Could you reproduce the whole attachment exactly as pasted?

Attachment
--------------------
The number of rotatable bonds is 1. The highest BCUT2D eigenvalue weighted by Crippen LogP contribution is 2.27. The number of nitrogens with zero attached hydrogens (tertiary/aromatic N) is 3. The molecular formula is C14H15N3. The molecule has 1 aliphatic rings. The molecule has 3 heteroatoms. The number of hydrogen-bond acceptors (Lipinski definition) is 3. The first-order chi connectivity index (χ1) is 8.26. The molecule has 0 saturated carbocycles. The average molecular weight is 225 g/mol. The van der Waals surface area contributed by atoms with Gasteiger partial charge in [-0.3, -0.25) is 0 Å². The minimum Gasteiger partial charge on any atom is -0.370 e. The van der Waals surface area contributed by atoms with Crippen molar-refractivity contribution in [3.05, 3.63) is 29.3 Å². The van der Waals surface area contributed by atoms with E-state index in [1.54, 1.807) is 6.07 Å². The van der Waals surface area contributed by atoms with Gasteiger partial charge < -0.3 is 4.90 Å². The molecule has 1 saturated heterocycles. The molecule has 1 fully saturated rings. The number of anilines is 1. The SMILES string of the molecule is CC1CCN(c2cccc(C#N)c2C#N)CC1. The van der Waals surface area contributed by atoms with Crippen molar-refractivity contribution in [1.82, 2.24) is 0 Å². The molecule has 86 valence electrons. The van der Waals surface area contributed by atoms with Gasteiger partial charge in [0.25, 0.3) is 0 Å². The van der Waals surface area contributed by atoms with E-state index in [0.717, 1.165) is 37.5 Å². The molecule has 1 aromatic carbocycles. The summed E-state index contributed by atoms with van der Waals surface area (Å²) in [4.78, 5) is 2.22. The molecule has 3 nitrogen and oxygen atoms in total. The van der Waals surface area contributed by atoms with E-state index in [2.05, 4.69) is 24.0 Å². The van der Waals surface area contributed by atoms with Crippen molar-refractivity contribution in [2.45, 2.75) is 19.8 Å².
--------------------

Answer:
The number of rotatable bonds is 1. The highest BCUT2D eigenvalue weighted by Crippen LogP contribution is 2.27. The number of nitrogens with zero attached hydrogens (tertiary/aromatic N) is 3. The molecular formula is C14H15N3. The molecule has 1 aliphatic rings. The molecule has 3 heteroatoms. The number of hydrogen-bond acceptors (Lipinski definition) is 3. The first-order chi connectivity index (χ1) is 8.26. The molecule has 0 saturated carbocycles. The average molecular weight is 225 g/mol. The van der Waals surface area contributed by atoms with Gasteiger partial charge in [-0.3, -0.25) is 0 Å². The minimum Gasteiger partial charge on any atom is -0.370 e. The van der Waals surface area contributed by atoms with Crippen molar-refractivity contribution in [3.05, 3.63) is 29.3 Å². The van der Waals surface area contributed by atoms with E-state index in [1.54, 1.807) is 6.07 Å². The van der Waals surface area contributed by atoms with Gasteiger partial charge < -0.3 is 4.90 Å². The molecule has 1 saturated heterocycles. The molecule has 1 fully saturated rings. The number of anilines is 1. The SMILES string of the molecule is CC1CCN(c2cccc(C#N)c2C#N)CC1. The van der Waals surface area contributed by atoms with Crippen molar-refractivity contribution in [1.82, 2.24) is 0 Å². The molecule has 86 valence electrons. The van der Waals surface area contributed by atoms with Gasteiger partial charge in [0.25, 0.3) is 0 Å². The van der Waals surface area contributed by atoms with E-state index in [0.717, 1.165) is 37.5 Å². The molecule has 1 aromatic carbocycles. The summed E-state index contributed by atoms with van der Waals surface area (Å²) in [4.78, 5) is 2.22. The molecule has 3 nitrogen and oxygen atoms in total. The van der Waals surface area contributed by atoms with E-state index in [2.05, 4.69) is 24.0 Å². The van der Waals surface area contributed by atoms with Crippen molar-refractivity contribution in [2.45, 2.75) is 19.8 Å².